Sports fan research
In the United Kingdom, sports fan research… has typically focused on how traditional male working-class sporting fans – usually football fans – and the local audience for live sport have been challenged by recent changes in the football nexus, thus producing their recent alleged marginalization or even their exclusion from active sport spectatorship. This is due, it is claimed, to the connected processes of gentrification, commodification, and the TV-promoted spectacularization (and consequent cultural “emptying out”) that have allegedly characterized new directions in the production and consumption of much late-modern English professional sport, especially professional football.
These are important developments in the new agendas for sports fan research, but in our view there is also a tendency toward nostalgia in some of these accounts, especially concerning British sport’s often exclusionary masculinist and cultish past. Moreover, relatively little attention has been focused here on the fan careers and normative experiences, over time, of female sports fans, perhaps because it is assumed that so few women challenged the male dominance of football in the 1950s – a Mass-Observation survey of British women in 1957 found that 79 percent agreed that “A woman’s place is in the home”, or perhaps because it is argued today that some women have been unfairly usurping some men in the late-modern sports stadium. Existing studies typically style women sports fans as dysfunctional sexual predators, subordinate subhooligans, or spectators negotiating historic forms of male sports opposition to their presence at sports events. Typically, female fans are stereotyped as lacking detailed knowledge about sport or their club and, consequently, are often considered as inauthentic in their support. Women often emerge here as incomplete ciphers, as decidedly nouveau consumers of sport, with no identifiable or authentic sporting histories. In short, they often appear as highly contingent and, at best, highly marginal ersatz new members of the national sporting community. Our contention is that an excavation of the sporting histories of long-term female football fans in England adds more balance to this typified depiction and also to the research agenda and cultural positioning, more generally, of active female sports spectators.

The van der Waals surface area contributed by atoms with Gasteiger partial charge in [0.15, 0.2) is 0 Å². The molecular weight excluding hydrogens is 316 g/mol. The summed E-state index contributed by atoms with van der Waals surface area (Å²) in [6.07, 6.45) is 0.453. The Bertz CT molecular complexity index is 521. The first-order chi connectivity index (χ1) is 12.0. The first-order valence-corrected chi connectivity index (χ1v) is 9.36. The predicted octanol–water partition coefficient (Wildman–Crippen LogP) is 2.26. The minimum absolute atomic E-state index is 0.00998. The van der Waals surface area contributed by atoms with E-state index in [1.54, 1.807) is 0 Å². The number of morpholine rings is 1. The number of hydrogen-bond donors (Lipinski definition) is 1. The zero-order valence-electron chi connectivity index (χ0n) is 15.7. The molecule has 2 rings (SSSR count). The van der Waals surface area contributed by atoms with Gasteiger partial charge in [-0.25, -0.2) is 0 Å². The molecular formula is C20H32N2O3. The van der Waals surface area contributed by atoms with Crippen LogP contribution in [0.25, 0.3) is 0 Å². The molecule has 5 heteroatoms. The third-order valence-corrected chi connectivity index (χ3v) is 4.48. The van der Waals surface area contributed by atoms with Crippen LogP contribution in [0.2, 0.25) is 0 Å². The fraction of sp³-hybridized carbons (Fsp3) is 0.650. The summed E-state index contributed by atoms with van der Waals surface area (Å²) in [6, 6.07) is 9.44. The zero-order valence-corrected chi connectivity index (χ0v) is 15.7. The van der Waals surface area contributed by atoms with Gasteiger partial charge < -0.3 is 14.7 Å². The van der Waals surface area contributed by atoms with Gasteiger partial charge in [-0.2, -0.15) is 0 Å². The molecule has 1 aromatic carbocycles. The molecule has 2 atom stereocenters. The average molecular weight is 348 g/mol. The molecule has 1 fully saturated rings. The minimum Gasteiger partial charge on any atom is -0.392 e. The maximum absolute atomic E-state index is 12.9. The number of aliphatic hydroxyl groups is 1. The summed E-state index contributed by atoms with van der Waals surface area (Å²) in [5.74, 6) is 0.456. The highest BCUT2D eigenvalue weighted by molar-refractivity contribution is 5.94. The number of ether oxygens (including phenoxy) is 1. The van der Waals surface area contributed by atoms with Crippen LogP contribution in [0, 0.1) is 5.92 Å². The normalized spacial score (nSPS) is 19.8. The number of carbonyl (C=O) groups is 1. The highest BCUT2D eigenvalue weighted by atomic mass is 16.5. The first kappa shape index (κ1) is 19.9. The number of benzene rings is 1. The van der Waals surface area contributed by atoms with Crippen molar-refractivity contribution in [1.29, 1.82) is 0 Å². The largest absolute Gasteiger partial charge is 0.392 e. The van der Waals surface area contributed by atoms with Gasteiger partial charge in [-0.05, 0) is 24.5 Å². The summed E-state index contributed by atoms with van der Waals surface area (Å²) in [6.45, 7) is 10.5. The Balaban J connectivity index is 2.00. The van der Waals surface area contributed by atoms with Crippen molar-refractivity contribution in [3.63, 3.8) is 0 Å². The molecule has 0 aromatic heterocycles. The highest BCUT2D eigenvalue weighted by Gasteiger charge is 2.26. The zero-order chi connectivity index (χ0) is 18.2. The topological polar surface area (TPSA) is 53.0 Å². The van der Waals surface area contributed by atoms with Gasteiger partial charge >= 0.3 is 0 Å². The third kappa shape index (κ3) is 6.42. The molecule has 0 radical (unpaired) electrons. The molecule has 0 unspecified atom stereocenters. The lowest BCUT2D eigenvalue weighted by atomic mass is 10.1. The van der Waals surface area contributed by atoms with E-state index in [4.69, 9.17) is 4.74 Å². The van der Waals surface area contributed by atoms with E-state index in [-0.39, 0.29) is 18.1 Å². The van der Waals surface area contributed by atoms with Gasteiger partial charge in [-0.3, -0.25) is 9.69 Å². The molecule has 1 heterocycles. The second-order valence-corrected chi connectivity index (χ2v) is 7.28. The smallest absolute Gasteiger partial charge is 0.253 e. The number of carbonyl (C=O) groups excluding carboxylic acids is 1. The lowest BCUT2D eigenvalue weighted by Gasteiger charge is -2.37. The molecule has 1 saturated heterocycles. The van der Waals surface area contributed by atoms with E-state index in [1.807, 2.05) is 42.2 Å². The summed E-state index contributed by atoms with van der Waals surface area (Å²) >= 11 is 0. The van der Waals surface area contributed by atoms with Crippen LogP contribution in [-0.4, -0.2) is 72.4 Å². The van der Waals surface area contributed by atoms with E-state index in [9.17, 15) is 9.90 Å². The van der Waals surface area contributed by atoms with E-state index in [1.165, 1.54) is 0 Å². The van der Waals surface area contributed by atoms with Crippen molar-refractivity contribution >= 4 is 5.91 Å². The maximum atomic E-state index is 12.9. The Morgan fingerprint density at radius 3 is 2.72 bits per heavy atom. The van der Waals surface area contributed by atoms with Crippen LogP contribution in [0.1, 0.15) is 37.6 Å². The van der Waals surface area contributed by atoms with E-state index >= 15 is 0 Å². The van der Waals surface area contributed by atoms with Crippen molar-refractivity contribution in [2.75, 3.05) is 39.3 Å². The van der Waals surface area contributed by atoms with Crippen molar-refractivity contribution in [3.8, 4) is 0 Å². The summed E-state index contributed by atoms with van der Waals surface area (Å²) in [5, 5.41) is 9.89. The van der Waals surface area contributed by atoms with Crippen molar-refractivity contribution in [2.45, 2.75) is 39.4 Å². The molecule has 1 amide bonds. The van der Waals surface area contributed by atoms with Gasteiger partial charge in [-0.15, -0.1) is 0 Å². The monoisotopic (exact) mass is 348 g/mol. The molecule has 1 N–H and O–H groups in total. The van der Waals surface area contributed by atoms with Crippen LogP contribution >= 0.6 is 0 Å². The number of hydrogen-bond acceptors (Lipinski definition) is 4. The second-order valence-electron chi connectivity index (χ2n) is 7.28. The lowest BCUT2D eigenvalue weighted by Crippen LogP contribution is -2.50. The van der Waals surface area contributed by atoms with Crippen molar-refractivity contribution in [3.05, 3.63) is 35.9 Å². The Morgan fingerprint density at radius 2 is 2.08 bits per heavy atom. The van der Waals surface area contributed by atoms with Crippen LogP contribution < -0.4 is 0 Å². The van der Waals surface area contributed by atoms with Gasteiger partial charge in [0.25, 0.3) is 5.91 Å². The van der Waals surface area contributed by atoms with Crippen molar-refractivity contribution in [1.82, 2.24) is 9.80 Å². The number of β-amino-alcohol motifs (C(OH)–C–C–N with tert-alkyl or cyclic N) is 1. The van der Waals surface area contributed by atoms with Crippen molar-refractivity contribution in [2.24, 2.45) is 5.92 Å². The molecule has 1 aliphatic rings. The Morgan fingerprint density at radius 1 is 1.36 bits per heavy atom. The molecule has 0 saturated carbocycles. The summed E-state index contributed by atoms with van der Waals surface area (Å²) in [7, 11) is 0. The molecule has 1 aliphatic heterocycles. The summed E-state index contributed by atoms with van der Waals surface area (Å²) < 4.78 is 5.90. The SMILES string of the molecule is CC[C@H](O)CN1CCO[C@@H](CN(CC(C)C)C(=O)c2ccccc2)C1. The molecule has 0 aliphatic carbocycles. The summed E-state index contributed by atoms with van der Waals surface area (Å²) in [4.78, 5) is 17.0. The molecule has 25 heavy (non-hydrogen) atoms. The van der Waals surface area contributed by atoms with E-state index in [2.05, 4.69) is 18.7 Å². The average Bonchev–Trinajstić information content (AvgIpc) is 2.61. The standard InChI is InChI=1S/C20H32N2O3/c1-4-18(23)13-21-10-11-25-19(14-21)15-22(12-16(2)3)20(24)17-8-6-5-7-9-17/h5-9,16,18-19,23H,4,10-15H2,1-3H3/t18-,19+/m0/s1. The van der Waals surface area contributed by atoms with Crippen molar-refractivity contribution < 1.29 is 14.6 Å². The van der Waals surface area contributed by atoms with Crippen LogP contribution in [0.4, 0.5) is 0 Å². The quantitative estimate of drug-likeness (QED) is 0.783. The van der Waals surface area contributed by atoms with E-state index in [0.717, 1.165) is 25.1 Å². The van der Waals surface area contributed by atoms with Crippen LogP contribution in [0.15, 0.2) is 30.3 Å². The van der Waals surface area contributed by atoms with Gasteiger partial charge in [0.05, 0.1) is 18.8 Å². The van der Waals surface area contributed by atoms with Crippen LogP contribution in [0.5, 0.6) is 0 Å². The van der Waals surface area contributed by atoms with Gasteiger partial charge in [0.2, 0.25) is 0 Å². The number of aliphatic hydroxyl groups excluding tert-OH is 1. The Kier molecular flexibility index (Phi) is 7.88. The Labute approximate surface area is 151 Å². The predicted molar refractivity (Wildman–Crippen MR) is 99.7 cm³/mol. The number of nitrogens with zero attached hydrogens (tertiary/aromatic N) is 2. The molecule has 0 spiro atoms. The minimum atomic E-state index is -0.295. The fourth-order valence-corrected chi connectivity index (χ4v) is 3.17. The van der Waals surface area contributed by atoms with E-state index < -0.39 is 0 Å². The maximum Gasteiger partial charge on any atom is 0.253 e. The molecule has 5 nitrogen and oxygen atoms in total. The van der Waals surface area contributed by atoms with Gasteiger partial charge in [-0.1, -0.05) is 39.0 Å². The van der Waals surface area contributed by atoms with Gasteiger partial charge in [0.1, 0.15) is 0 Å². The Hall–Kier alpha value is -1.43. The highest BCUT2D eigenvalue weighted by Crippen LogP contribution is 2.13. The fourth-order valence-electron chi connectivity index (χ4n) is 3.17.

For instance, the historian James Walvin (1994) claims that from the 1950s onward, British women began to exert more control over how men spent their leisure time and money, thus inexorably drawing respectable married men away from active spectator sport. Fishwick (1989) also argued that English football had always encouraged men, collectively, to spend time away from women, and the trend toward more family-based leisure pursuits in Britain in the 1950s coincided with a major decline in English football attendances – aggregate League crowds fell by 11.25 million (around 30 percent) between 1949 and 1962. It is perhaps a telling aside that the role of women in English sport in this period is often measured by their alleged negative impact on male attendance rather than by any research-based accounts of the actual experiences of active female sports fans of the 1940s, 1950s, and 1960s.